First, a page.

He segues from that to a proper denunciation of American support for a genocidal racist Israel and offers this lovely quote: "Crackpot theology is no substitute for thoughtful analysis is developing foreign policy."
The author offers an elegant essay against conscription and the draft. As a taxpayer who now seems that 75% of my taxes are misspent on elective war, secret earmarks, and fraudulent procurements that benefit a small elite while destroying the working poor and the vanishing middle class, I am now all for eliminating federal taxes and forcing the federal government to apply to the states for funding of "common" needs. War is not in our common interest, and we should not have allowed our Congress and our Executive to become spendthrifts with out money--as Davy Crockett learned--it is not theirs to give!
I part with the author only on the subject of Taiwan--he is wrong to see Taiwan as a beacon of freedom. Chang Kai Sheik was one of the greatest war criminals and thieves on the planet in his time, and a cursory reading of the literature, for example, the books by Sterling and Peggy Seagraves, will quickly document that Taiwan is both an inherent part of China, and not at all a bastion of freedom as much as limpet fish sucking the blood from the American's so naïve as to believe these cheating miscreants.
Over-all I found this author to be inspiring. He neglects to address the war crimes of the extremist Republicans, nor does he venture to comment on the very high probability that Dick Cheney, Rudy Gulliani, and Larry Silverstein (and their insurance co-conspirators) are guilty along with Donald Rumsfeld of the mass murder of most of those who died on 9-11 to controlled demolitions in NYC and a missile into the Pentagon. Evidently there are some areas where "true blue" conservatives do not dare venture. For those interested in this aspect of the *other* neo-conservative crime of the century see my lists on 9-11 books and DVDs, and on evaluating Cheney, and most especially, Vice: Dick Cheney and the Hijacking of the American Presidency, where my review lists 23 of the 25 high crimes and misdemeanors of Dick Cheney that are documented in the public record (for the other two, see Ron Suskind's The One Percent Doctrine: Deep Inside America's Pursuit of Its Enemies Since 9/11)
An Entirely Appropriate Title May 3, 2007
Foreign Follies, a collection of Doug Bandow's columns and articles on U.S. foreign policy over the past decade, is an incisive diagnosis of what has gone so terribly wrong with America's position in the world. It is also an even-handed, bipartisan analysis. Bandow criticizes the faulty policies of Democratic and Republican administrations alike. He makes a compelling case that a more cautious, coherent security strategy would better serve the interests of the American people. Over the years, Bandow has shown himself to be one of America's most astute experts on foreign affairs, and it is gratifying to see his prescient analyses gathered in one place. Foreign Follies is a valuable book, and it deserves to have a wide audience.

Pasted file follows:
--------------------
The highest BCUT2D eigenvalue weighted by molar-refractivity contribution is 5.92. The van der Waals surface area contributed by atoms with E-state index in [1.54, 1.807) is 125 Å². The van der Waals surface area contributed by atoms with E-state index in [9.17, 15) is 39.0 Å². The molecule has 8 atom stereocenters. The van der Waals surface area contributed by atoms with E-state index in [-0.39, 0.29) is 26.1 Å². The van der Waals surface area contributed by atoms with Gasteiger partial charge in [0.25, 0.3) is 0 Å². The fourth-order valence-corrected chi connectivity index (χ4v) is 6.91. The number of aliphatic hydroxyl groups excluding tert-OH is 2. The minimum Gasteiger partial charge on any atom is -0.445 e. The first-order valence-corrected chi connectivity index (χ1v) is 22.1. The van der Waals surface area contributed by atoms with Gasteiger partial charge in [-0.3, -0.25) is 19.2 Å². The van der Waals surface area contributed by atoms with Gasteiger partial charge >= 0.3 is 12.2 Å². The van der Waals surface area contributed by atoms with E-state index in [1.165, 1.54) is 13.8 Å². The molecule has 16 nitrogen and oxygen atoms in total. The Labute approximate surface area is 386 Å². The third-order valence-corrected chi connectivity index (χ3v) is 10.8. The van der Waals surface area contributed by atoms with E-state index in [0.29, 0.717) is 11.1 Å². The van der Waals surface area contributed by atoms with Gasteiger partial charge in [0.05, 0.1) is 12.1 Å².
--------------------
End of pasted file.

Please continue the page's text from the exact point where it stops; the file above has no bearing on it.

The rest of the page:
Pulls no punches Mar 19, 2007
Because of the Iraq fiasco, it is fashionable to blame the Bush administration for being the Ziegfeld of America's foreign policy folly. True enough, Iraq may be the height of U.S. folly -- an unnecessary war against a phantom threat that has given jihadists a convenient target in their own neighborhood, created greater anti-American sentiment throughout the Muslim world, and threatens to break the U.S. Army -- but such folly is not the sole purview of the Bush administration. In Foreign Follies, Doug Bandow has assembled a collection of essays that span more than a decade to demonstrate that U.S. foreign policy run amok pre-dates the current White House, but that the Bush administration has made things worse. Bandow chronicles unnecessary U.S. interventionist policy in Europe, the Balkans, Asia, and the Middle East. Of course, he devotes an entire chapter to Iraq -- the mother of all unnecessary U.S. interventions. Not only does Bandow make the case that U.S. foreign policy -- Bush and Clinton, Republican and Democrat, conservative and liberal -- makes us less safe, but that it undermines the foundations of our republic. The real folly is that Bandow's voice is drowned by the shrill cries of partisan politicians and pundits who place self-interest ahead of the well-being our the country.
An Excellent Analysis Feb 23, 2007
Given the times in which we live, it is easy to why hindsight continues to be the preferred tool of analysis for many of our leaders in Washington. For the remainder of us however, foresight, though not always accurate, is a more important goal despite the always unpopular political ramifications. That is where Dr. Doug Bandow comes in. Foreign follies almost cries out, 'I hate to say I told you so,' setting-up a tragic review of America's foreign (and domestic) policy follies. Should you decide to pick-up this excellent book, perhaps you will make the wise decision to seek out Dr. Bandow's columns ([...]) for a more holistic analysis of the state of U.S. foreign policy. Indeed, the business of foreign affairs is not about one's favorites, but rather the analysis that must often be complete, and most importantly, accurate. Anything less needlessly places lives at risk--something Dr. Bandow and a handful of other analysts are obviously keenly aware of.
Not So Foreign Follies Feb 22, 2007
Bandow's work reveals one folly of any critique of US foreign policy is that the addled thinking is not limited to the past few years or the current administration. Drawing on his career of assessing foreign policy across the globe, Bandow showcases his astounding scope of expertise and insight - providing a cohesive point of view that brings sanity to any review of US foreign policy in the past -- and in the future. A must-read for every policy wonk, and every American.